Shelly DeBoer and a swine friend

Unfortunately, the benefit of mirror usage in laboratory animals has been limited to a handful of experiments, and is only commonly implemented as an enrichment addition with non-human primates. In addition, it is not known how many other experiments testing the mirror (or other preference choices for that matter) have mistakenly concluded a possibly benefiting enrichment to be “unpreferred” or “unimportant.” Therefore, mirror supplementation for naturally gregarious animals housed in isolation should be further investigated.


1. Bollen, P, Hansen A., Rasmussen H., The Laboratory Swine, CRC Press LLC, 2002.

2. Stolba, A., Wood-Gush, D.G.M., 1989. The behavior of pigs in a semi-natural environment. Anim. Prod. 48, 419-425.

3. Ruis, M. A.W., te Brake, J.H.A., Engel B., Buist, W. G, Blokhuis, H.J., Koolhaa, J. M., 2001. Adaptation to social isolation: Acute and long-term stress responses of growing gilts with different coping characteristics. Physiology & Behavior 73, 541– 551.

4. Tuchscherer, Margret, Ellen Kanitza, Birger Puppea, Tuchscherer A., Stabenow B., 2004. Effects of postnatal social isolation on hormonal and immune responses of pigs to an acute endotoxin challenge. Physiology & Behavior 82, 503-511.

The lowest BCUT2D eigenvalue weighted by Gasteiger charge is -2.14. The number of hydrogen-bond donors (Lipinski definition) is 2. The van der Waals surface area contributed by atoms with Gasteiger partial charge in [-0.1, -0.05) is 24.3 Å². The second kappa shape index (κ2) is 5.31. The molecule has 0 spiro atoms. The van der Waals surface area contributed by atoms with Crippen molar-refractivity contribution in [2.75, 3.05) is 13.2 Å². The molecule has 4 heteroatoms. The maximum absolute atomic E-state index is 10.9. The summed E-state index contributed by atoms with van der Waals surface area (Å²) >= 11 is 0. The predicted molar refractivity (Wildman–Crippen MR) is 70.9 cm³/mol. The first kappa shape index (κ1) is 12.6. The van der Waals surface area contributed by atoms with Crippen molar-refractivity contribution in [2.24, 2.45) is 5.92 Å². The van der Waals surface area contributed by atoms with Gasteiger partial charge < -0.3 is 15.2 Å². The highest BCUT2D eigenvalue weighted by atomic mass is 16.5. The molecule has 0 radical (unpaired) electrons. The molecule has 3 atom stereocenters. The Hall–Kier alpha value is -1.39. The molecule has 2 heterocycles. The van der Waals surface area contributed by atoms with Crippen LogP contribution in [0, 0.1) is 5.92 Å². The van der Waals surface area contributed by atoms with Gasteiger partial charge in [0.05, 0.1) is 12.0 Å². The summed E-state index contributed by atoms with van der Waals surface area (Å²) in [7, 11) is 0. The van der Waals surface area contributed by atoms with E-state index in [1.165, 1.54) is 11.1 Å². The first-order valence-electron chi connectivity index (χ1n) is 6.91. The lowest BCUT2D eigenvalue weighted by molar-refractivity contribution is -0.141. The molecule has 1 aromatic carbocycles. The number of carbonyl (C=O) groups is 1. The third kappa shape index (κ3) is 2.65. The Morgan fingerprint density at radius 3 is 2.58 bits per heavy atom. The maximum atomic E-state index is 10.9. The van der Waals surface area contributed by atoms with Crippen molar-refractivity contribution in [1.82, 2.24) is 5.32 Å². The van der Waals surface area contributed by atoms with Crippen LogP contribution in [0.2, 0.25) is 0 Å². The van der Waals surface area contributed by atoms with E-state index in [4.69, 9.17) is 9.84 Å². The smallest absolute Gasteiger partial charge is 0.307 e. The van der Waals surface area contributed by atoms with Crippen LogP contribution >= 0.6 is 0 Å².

5. Herskin, M.S., Jensen K. H., 1991. Effects of different degrees of social isolation on the behavior of weaned piglets kept for experimental purposes. Animal Welfare 2000 9, 237-249

6. Tuchscherer, M., Kanitz, E., Puppe B., Tuchscherer A., 2006. Early social isolation alters behavioral and physiological responses to an endotoxin challenge in piglets. Hormones and Behavior 50, 753–761.

7. Broom D. M., Sena, H., Moynihan K. L., 2009. Pigs learn what a mirror image represents and use it to obtain information. Animal Behaviour 78, 1037–1041.

8. Kirkden R. D., Pajor E. A., 2006. Using preference, motivation and aversion tests to ask scientific questions about animals’ feelings. Applied Animal Behaviour Science 100, 29–47.

9. Duncan, I.J.H., 1978. The interpretation of preference tests in animal behavior. Applied Animo 1 Ethology 4, 197-209.

10. Montevechhi, W.A., Noel, P.E., 1978. Temporal Effects of Mirror-Image Stimulation on Pecking and Peeping in Isolate, Pair- and Group-Reared Domestic Chicks. Behavioral Biology 23, 531-535.

11. Piller, C.A.K., Stookey, J.M., Watts, J.M., 1999. Effects of mirror-image exposure on heart rate and movement of isolated heifers. Applied Animal Behaviour Science 63, 93–102.

12. Mills, D. S. Davenport, K., 2002. The effect of a neighbouring conspecific versus the use of a mirror for the control of stereotypic weaving behaviour in the stabled horse. Animal Science 2002 74, 95-101.

Enrichment Record October 2011

Volume 9, October 2011